I recently watched a debate between Ben Goldacre and Peter Fischer on homeopathy. During the course of the debate, an audience member asked, "If water has a memory, how come you're not sick every time you drink water out of the tap?.
A homeopathic practitioner answered (paraphrased) that boiling the water resets the memory and that homeopathic remedies are only effective when using boiled water. He makes another comment implying that if a remedy were prepared with tap water, it wouldn't be effective.
I realize the above related question ("Does water have a memory...?") is nearly identical. I'm trying to ask it another way as it's possible to persist with the water memory concept despite the other question's answer. One could simply say (my hypothetical response),
"Well, we don't know how it works and perhaps it isn't by the known mechanism of how water behaves... but trials indicate that it works, nonetheless and that's all I need."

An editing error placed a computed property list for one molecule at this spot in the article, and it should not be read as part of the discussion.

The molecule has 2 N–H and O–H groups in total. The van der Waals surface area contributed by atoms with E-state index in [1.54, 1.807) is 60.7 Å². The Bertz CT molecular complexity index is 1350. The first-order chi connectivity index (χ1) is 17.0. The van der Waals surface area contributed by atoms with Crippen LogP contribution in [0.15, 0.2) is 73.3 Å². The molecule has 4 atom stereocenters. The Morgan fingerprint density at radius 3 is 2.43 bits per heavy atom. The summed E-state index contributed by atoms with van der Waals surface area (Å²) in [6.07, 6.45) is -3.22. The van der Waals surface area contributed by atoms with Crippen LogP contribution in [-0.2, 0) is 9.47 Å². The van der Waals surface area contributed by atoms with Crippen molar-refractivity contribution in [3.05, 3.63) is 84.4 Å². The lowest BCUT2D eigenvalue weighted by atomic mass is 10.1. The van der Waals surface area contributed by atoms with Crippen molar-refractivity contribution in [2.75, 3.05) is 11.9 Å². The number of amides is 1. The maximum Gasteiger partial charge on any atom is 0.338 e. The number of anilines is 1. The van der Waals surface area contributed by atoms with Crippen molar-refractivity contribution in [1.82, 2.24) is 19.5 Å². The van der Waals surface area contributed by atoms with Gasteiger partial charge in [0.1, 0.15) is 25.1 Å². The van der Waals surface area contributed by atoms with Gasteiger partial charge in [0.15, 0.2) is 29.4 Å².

Since the audience member in the video indicated tangible predictions, I'm interested if they've ever been put to the test. Thus, my question is:
Has a trial ever been conducted in which homeopathic remedies prepared from both unboiled and boiled water were compared against one another in terms of patient response?
If there is another way to answer this question please go for it.
P.S. Even better, I would find it fascinating if a double blind trial used three groups:
- Homeopathic remedy prepared from boiled water
- Homeopathic remedy prepared from boiled water, then reboiled prior to giving to patient